Reinstalling the Wing Root Skins on a 701

Although several years ago, I recollect that the wing root skins when clecoed to the uninstalled wings looked pretty smooth and unbuckled,  a tough job but nicely executed.

Now as I try to install the wing root skins w the wings on the plane,  trimming to clear the skylight per the plans and manual. It seems no matter which way I start clecoing them on, I cannot get away from having a stressed, buckled wrinkled mess (and thats just me). I keep coming back to: Am I sure this is the root skin for the wing I am working on, it is of course. And even with the wings installed how do the holes drilled years ago not line up now For and Aft. they must have at one time to give that nice aerodynamic profile I remember. 

I would appreciate any advice on how to get this done. So far the port side wing skin (the one I started with) is still in good shape no permanent damage, and trimming still has it contacting the skylight. I am tempted to move to the starboard side, but fear I am going to find the same thing. I would jump into doing the beanie mod or some other fix, but I really would like to get final inspection before doing any further modifications.

Thanks in advance for your consideration of this issue.

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Comment by Perry Delano on March 2, 2023 at 8:39am

Hi Jim,

I have access to a strap duplicator. I think you are implying using a new piece, while I was referring to using the originals the holes are only off by a diameter,  so too close to redrill. 

Comment by Jim and Amelia Isaacs on March 1, 2023 at 4:34pm

Perry, no need to have to choose which existing holes to use, rather, order or fabricate the two-piece root skins, then using a strap duplicator use all existing holes.

Comment by Perry Delano on March 1, 2023 at 12:33pm

Hi Jim,

Thanks for sharing your experience with this part, at least on this subject I am consoled, I am not losing my mind.

My wing skins are one piece per side, so I'm guessing an older vintage than yours. I followed what I suspect is an out of date process now, where the one piece root skins were fit to the wings before installation. It was a tough job even then. It does seem evident now that this job should be left until after the wings were fitted (too late). I did see one of your posts, confirming the wing root skin is structural, so that is a concern with going off script.

The skin seems to fit ok if I use either the root rib holes or No. 1 rib holes ( I think, I don't have the plans in front of me) but not both. Other than Shawn's suggestion below, one solution might be to choose either the number 1 rib or root rib, and with the skin in place drill new holes between the existing ones, use them and forget the others. Another might be to use the nose skin back to the spar and use a new piece from the spar back, which is how our Cruzer is built, and I suspect newer 701's. The fly in the ointment with this plan is getting lighter aluminum locally  to replace the rear section is a problem. I have some .032 and .042 on hand, but that is extra weight. I have been reading about the beanie mod, and think I will eventually do it, but don't want to get into that right now. Applying experience building skin on frame kayaks ( See Baidarka - By George Dyson) with aluminum tube and ballistic nylon could be useful in that endeavour.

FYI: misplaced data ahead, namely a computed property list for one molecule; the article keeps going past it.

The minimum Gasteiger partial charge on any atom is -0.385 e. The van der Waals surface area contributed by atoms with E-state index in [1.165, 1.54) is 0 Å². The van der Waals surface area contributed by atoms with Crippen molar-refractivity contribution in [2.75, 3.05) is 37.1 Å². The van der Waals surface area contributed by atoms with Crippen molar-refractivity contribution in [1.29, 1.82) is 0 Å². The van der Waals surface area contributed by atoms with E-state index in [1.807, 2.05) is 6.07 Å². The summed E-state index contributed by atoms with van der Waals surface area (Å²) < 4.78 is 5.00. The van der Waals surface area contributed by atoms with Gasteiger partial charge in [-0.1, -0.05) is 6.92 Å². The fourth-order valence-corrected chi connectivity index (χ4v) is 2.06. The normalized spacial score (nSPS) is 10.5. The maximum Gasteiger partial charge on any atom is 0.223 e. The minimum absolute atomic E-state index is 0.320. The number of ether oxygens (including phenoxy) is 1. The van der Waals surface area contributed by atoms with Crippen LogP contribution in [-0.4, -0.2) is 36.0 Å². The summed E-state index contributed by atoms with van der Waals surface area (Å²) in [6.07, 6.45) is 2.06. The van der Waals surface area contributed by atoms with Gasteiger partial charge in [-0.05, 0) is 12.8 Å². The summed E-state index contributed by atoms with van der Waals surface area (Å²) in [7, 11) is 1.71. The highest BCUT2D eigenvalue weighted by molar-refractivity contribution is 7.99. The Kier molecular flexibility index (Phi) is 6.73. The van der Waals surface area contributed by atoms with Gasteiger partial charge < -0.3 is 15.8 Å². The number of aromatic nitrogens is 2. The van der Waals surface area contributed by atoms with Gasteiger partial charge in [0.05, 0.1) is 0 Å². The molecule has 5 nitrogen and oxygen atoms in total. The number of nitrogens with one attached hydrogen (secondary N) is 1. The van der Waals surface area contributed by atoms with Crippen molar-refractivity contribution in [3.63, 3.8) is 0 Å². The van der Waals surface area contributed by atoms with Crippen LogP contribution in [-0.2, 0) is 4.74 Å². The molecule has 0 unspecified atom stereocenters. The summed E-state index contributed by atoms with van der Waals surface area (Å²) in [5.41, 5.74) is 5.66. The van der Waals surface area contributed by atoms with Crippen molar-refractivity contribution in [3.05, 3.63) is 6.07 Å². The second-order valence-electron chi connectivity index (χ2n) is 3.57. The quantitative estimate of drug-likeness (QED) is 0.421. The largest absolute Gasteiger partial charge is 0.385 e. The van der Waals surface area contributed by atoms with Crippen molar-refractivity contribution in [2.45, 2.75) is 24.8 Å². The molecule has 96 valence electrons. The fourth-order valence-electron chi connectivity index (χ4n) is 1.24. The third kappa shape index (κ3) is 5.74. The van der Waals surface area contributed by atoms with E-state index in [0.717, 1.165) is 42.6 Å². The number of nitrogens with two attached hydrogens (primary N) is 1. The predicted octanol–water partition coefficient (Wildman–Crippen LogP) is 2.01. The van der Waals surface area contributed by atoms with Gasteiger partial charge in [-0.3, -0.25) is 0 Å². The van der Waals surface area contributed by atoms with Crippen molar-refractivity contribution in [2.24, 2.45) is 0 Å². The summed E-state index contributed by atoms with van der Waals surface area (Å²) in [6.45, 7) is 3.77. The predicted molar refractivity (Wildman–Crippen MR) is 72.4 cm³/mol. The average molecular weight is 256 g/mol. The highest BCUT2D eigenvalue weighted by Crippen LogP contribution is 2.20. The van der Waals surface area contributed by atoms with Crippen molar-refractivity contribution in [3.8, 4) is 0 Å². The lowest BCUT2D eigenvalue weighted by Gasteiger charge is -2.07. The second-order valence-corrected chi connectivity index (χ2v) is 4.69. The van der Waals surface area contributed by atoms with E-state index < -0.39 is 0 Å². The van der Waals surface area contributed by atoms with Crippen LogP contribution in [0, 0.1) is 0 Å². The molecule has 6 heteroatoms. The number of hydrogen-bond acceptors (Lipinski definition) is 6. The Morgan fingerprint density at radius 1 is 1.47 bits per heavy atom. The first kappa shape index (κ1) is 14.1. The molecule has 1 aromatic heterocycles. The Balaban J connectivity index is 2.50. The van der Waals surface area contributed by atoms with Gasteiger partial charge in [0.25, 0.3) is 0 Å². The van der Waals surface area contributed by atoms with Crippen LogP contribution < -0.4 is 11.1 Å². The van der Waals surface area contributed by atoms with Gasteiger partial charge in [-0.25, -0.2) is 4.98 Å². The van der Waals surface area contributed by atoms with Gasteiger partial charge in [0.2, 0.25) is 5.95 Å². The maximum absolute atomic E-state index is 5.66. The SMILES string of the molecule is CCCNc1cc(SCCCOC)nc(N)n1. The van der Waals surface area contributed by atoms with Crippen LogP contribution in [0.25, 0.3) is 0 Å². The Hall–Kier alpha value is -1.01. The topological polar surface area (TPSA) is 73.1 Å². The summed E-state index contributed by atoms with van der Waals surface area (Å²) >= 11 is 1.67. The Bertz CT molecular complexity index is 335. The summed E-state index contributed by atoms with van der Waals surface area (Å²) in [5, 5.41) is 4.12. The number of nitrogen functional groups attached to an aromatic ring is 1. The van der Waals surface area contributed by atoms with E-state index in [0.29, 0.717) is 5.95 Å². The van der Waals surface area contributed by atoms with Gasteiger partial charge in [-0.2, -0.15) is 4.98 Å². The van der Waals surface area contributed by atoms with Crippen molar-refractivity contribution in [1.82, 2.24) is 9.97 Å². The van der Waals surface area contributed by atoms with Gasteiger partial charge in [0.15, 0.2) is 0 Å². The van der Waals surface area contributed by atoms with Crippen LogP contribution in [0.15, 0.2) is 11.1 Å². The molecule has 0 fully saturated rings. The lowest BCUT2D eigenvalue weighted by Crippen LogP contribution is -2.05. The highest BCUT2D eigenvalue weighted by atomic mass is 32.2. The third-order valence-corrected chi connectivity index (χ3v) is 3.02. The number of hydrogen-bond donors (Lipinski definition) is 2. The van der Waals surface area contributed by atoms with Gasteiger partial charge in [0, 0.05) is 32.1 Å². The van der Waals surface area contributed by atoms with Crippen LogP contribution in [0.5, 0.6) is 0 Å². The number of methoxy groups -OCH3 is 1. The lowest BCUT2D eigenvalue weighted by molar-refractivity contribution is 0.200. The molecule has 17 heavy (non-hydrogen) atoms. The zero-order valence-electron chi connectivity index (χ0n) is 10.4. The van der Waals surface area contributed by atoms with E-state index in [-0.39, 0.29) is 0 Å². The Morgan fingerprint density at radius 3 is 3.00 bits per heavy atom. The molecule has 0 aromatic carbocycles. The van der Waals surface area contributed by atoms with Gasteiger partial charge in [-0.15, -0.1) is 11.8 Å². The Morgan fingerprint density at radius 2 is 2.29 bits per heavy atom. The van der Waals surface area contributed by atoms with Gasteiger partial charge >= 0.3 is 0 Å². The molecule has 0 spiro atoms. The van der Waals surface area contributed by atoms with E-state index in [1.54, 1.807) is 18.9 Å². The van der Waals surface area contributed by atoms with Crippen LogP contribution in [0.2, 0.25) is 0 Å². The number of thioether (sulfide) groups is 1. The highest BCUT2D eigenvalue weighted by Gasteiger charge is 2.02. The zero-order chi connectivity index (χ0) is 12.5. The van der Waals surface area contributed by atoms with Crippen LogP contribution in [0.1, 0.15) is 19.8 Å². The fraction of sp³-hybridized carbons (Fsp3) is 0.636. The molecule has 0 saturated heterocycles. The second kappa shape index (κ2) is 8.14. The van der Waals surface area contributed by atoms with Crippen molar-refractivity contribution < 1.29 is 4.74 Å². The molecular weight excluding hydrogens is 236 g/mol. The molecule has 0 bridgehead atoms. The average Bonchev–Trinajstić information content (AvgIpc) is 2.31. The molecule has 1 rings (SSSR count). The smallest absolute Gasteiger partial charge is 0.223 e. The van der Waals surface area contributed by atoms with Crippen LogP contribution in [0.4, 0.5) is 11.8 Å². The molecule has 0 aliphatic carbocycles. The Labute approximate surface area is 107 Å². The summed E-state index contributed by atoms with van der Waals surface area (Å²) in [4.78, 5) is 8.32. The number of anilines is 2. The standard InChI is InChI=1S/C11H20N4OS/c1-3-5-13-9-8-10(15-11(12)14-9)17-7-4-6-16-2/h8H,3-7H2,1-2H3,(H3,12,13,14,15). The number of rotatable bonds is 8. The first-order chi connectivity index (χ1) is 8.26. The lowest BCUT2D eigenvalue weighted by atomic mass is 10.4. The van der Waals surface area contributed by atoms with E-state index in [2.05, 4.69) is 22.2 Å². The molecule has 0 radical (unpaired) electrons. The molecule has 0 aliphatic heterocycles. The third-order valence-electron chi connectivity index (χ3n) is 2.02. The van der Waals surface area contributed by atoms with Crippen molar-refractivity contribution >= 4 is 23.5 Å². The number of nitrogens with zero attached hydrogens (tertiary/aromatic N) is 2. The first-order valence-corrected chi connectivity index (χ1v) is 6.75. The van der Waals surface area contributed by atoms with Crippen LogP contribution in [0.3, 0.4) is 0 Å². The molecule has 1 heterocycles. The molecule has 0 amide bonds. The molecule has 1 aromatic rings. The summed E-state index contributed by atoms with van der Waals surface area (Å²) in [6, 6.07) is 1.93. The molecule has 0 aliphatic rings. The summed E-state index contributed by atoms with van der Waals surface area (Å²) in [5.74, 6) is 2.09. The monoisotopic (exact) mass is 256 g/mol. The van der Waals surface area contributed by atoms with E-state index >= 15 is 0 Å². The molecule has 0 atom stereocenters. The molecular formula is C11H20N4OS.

Patience and Persistence were wearing thin yesterday afternoon, and I probably did the right thing to step away (not my usual modus operandi).

As always thanks for your words of wisdom.


Comment by Jim and Amelia Isaacs on March 1, 2023 at 3:11am


Hi Perry.  I have some thoughts and questions. If those root skins were not crafted and fit with the wings installed, they won’t fit nicely, ever. These wing root skins were the very last items I installed on my plane.  Even after installing the fuel system plumbing. Yes they are of two-piece construction, my 2013 kit had two pieces per side, four total. I found some thin flexible cardboard and used it to mock-up and test fit my patterns before cutting. If the cardboard buckled anywhere I tossed it and started over.  Even then when it came time to use the metal, to curve the metal with my seaming pliers was tricky, and I had to scrap two pieces and fabricate replacements. This task requires patience and persistence!

Comment by Perry Delano on February 28, 2023 at 11:31pm

Hi Shawn,

That is a great solution. I will take a look when I am able to get back to the airpark shop and see how much trouble it will be to get the skylight out.  I still have the issue of why Rib 1 holes are lining up aft of root rib holes, but that might go away with no stress on the skin. Thanks for taking the time to get back to me on this issue.


Comment by Shawn Magin on February 28, 2023 at 6:56pm

Take the top skylight off, put your root skins on, use a level across front to back (allowing for thickness of skylight) and mark skins on that level plane. Be patient- a little at a time if neccesary..refit skylight and try root skins again. Patience makes nice looking (and flying) airplanes! Good luck!

Oh, and by the way, this is i think the toughest fabricated sheet metal on the entire aircraft : )

Comment by Perry Delano on February 28, 2023 at 4:38pm

I’m finding references to two piece wing root skins, is this a new development? On my second day scratching my head on this one. I would appreciate any direction to information or advice.



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